There is a continuing counter violence in reaction to the violence of the resurrection. An insidious warfare on our minds to steal back what the divine warrior has given us: the peace, love, grace, healing and forgiveness and deliverance gifts of resurrected life. The beauty of Easter is that in addition to the gifts mentioned above, He also gifted us his fiery resurrection power. Easter is much more than white lilies and pink eastereggs and cuddly bunnies. It is such an immeasurably hard-won gift that we ought to do no less than guard it against theft with the assiduous devotion of the soldier. And love as He loved us with His death-defying love.

Originally published at

Saturday, 23 March 2013

Chinua Achebe: An African arrow

A great carrier of living history is dead. The breaking news on the morning of the 21 March was the death of Chinua Achebe in a Boston hospital, Massachusetts. If the name Chinua Achebe does not ring any bells for you, try looking him up in Wikipedia.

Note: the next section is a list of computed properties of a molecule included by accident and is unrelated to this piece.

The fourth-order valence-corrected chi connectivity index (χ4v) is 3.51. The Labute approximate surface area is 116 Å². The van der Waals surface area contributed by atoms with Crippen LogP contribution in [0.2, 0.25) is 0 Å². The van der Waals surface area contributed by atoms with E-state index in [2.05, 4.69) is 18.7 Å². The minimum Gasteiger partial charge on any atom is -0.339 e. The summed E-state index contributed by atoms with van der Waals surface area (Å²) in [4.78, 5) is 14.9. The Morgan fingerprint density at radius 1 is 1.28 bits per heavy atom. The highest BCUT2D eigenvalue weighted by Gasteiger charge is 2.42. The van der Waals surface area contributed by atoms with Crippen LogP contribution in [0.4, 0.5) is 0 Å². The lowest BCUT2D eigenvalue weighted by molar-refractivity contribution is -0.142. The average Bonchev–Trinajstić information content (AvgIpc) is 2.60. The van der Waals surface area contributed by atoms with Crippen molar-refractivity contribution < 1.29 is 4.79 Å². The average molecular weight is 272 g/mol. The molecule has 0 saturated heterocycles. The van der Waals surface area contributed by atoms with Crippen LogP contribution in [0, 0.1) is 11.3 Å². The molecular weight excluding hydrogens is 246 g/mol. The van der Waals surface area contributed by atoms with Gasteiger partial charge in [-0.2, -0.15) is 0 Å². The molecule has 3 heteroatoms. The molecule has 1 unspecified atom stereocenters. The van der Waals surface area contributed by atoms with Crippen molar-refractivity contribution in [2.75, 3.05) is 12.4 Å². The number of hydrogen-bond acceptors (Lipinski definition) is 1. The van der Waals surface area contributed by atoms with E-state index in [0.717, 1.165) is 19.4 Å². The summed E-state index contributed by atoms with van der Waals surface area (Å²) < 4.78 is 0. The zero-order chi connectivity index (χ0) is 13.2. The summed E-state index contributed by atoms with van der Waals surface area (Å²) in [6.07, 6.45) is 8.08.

Achebe was a pioneer amongst African writers in English. He was a Nigerian novelist, poet, professor and critic. Often hailed as the “Father of modern African fiction” his first novel Things fall apart is the most widely read book on African literature in universities around the world. It sold more than 12 million copies and has been translated into 50 languages since it was published in 1958. He followed up his successful debut with other novels such as Arrow of God, No longer at ease, A man of the people and Anthills of the Savannah. But literary success came with a great hardship. In 1957, Achebe sent his only copy of his handwritten novel, Things Fall Apart to a typewriting company in London. He enclosed a fee of 22 pounds for typing it. Many months went by with no response from them. Only after his boss visited the company and upbraided them did they type it and send it back to him. Achebe then sent the novel to an agent in London but was rejected by several publishers with the excuse that “fiction from African writers had no market potential.”